The number of broken eggs has been divided by 2 and shell-less eggs have been reduced by two-thirds. Finally, authors measured 8% higher calcium retention in the supplemented group (p=0.064). Eggshell is made of around 38% calcium. It could be hypothesised that the probiotic, through its positive effect on the digestive process, increases calcium assimilation, which is translated into thicker, stronger eggshells.
Yolk quality is mainly related to yolk colour and cholesterol content. The yolk colour is monitored by the natural (corn, alfalfa, etc.) or synthetic pigments contained in feed. Xanthophylls are the main pigments responsible for yolk colour. Those liposoluble molecules are exclusively provided through the feed. Similar to what is observed with probiotic supplementation for calcium assimilation, it can also be hypothesised that an improved gut function enhancing the digestive process would have a positive impact on feed pigments utilisation during yolk formation.
Indeed, it has been observed that probiotic benefits do not stop at the eggshell. Various research trials have shown that egg biochemical parameters can be improved too, following the lactic acid bacteria supplementation. Positive effects have been seen in enhanced yolk pigmentation, decreased meat spots in eggs and lower egg yolk cholesterol level (-22%, equivalent to -330 mg/100 g of yolk, as well as the hens’ serum cholesterol level); an interesting effect in terms of consumers’ health and acceptance.
The effects on cholesterol levels suggest an implication of lactic bacteria in lipid metabolism, but the actual modes of action are not fully elucidated. Larbier previously observed a significant increase (p<0.05) of lipid digestibility with p. acidilactici ma 18 5m in grower-finisher broilers . in 2012, mikulski>et al. noticed a linear increase (+2.5%, p<0.05) in ether extract digestibility coefficients in response to increased probiotic levels in laying hens’ feed. finally, mohan>et al. attributed the decrease of cholesterol to reduction of absorption and/or synthesis of cholesterol in the gastrointestinal tract. It is possible that probiotics could assimilate the cholesterol present in the gastrointestinal tract for their own cellular metabolism. Although it is primarily used by producers to balance hens’ gut microflora and improve laying performance, P. acidilactici confirms its beneficial effects in the digestive tract, offering additional egg quality benefits for the producer. 0.05)>0.05)>
As indicated earlier, the albumen Haugh Unit measurement is an indicator of egg freshness and storage possibility. Recent studies have shown that the supplementation of hens’ diets with a natural source of primary antioxidants (MELOFEED, which is a specific melon juice concentrate rich in antioxidant enzymes SOD and catalase), significantly improves egg Haugh Units. The standard for egg freshness (>60 Haugh Units) is prolonged by an additional week with the supplement (Figure 2): eggs produced by supplemented hens appear as fresh at 21 days of storage as those produced by control hens at 14 days of storage.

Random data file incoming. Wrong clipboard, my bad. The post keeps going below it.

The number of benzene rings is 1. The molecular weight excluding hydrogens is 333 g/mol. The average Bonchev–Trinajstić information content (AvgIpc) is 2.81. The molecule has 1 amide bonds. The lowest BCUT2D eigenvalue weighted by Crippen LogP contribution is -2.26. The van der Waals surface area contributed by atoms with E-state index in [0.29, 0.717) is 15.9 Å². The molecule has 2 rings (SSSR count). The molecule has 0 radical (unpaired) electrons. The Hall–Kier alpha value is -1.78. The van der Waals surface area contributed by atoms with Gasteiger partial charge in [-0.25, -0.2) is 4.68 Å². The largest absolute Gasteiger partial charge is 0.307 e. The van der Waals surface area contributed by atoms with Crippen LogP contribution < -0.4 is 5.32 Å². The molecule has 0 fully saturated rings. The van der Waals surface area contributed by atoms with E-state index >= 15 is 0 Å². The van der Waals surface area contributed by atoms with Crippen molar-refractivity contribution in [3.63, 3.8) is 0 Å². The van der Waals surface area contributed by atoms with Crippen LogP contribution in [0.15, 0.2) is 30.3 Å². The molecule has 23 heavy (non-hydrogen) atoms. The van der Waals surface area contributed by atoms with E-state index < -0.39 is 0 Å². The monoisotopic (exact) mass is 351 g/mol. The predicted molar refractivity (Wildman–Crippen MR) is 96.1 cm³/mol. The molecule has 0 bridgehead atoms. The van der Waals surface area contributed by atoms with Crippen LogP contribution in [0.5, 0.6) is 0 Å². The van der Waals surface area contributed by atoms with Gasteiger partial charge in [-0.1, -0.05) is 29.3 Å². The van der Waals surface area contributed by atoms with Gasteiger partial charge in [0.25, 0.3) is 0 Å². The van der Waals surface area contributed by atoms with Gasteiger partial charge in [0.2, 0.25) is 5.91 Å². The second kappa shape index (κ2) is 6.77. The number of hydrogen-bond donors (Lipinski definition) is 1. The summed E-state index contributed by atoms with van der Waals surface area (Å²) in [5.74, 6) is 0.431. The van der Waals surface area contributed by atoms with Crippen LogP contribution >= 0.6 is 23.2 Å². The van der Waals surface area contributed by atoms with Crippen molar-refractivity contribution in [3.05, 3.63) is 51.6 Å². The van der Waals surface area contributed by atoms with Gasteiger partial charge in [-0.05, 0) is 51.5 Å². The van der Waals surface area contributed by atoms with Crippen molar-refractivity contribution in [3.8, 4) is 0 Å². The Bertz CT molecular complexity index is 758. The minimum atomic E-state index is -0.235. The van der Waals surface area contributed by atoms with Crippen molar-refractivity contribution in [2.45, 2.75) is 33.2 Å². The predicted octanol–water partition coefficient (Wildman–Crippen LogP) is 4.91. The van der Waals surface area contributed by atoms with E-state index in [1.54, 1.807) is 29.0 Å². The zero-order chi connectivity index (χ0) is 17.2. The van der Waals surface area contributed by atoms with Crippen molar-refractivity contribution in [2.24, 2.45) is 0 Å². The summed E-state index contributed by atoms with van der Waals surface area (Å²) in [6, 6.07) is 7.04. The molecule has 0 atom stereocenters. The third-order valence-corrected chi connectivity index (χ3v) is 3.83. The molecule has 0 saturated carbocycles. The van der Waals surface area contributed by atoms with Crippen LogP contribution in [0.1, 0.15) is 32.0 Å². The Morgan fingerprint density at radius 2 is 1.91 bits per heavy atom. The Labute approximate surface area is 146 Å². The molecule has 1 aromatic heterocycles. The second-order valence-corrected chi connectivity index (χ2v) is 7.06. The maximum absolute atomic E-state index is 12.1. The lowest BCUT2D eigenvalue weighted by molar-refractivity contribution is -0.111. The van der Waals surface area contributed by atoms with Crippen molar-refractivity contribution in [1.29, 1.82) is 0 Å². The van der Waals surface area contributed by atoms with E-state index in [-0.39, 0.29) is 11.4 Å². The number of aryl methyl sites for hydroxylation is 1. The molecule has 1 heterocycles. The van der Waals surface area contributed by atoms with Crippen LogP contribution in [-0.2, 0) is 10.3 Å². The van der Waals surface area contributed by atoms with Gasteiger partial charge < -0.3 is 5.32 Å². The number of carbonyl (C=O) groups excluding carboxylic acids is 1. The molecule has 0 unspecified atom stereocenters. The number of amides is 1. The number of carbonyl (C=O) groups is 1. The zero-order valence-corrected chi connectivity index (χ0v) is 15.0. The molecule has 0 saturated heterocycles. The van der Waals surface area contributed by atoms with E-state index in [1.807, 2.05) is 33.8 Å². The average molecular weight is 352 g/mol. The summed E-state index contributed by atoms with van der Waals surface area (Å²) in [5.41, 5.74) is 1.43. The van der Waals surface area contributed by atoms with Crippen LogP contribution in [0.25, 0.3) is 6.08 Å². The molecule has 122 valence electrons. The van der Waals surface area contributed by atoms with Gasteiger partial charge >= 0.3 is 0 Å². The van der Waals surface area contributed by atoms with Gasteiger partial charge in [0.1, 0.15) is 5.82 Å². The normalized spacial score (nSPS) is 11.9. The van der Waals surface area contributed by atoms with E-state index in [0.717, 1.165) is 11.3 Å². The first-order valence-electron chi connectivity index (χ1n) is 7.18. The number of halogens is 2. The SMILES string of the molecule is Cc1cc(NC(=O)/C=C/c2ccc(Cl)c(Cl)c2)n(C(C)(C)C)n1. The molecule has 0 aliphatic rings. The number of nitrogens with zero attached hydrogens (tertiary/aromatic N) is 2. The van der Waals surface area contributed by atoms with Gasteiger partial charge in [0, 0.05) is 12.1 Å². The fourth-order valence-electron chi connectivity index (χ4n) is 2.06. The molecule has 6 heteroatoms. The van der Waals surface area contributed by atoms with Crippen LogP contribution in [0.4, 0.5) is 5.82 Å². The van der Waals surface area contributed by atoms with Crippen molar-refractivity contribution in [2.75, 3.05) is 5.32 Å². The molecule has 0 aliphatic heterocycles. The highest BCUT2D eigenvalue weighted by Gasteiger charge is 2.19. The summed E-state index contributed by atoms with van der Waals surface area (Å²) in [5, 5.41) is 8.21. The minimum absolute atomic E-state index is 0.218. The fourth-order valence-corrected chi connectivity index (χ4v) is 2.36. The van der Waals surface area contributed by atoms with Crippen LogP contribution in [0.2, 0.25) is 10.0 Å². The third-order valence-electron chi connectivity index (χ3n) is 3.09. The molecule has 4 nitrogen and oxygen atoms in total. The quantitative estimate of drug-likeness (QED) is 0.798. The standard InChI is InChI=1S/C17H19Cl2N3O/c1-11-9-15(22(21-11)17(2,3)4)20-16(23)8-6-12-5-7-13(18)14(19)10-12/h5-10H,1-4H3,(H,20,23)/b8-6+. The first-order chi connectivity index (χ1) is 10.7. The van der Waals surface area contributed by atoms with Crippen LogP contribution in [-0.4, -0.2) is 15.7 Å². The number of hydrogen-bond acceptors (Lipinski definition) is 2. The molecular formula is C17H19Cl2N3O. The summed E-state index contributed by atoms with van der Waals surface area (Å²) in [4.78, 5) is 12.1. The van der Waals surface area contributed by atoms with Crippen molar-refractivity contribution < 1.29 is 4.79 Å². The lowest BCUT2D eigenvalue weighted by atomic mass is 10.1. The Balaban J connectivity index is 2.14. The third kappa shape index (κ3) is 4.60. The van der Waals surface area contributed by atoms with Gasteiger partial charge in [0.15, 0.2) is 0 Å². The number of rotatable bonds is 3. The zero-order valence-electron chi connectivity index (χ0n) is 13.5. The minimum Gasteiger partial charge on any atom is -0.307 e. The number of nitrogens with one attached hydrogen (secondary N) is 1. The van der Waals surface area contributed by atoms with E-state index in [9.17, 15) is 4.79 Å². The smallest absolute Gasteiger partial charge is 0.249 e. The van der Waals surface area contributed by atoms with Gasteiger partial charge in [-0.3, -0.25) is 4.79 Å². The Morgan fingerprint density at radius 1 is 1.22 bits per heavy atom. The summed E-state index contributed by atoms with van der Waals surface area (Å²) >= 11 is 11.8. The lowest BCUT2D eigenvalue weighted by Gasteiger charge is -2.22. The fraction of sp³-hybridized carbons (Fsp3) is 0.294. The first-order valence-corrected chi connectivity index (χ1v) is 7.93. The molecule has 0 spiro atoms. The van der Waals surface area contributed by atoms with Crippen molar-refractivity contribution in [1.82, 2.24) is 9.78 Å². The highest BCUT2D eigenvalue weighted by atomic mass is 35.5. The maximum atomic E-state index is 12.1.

The same study also highlighted a 9% improvement of vitamin E transfer to the egg with the supplement, which is a sign of a hens’ enhanced antioxidant status. In addition, the supplementation of hens’ diet with selenium yeast (ALKOSEL R397) has been demonstrated to specifically increase the whole egg, albumen and yolk compartment Se concentration, which is also correlated to the animal’s antioxidant status.
All along the egg formation process, nutrition — and in particular natural additives such as probiotics and antioxidants — can help manage egg quality, from the yolk to the eggshell. In particular, the usage of documented probiotics shows egg quality benefits at different levels: eggshell resistance and calcium retention, yolk colour and cholesterol levels and meat spot reduction. Such benefits are in line with their benefits on laying performance and the translation of the proven modes of action of the probiotic on gut microflora balance, digestion and gut maturation.
Probiotic for hens’ nutrition
Probiotics are defined as “live micro-organisms which, when administered in adequate amounts, confer a health benefit on the host.” Pediococcus acidilactici MA 18/5M is a lactic bacteria strain specifically selected for its benefits in the digestive tract of monogastric animals. Its modes of action and efficacy have been well documented on lactic acid production, digestive microflora balance and gut maturity. These effects translate into recognised benefits on hens’ laying performance, as validated by its European registration as a zootechnical feed additive. In addition, due to its beneficial effects on digestion, several trials indicate that the probiotic bacteria can benefit the various parameters of egg quality.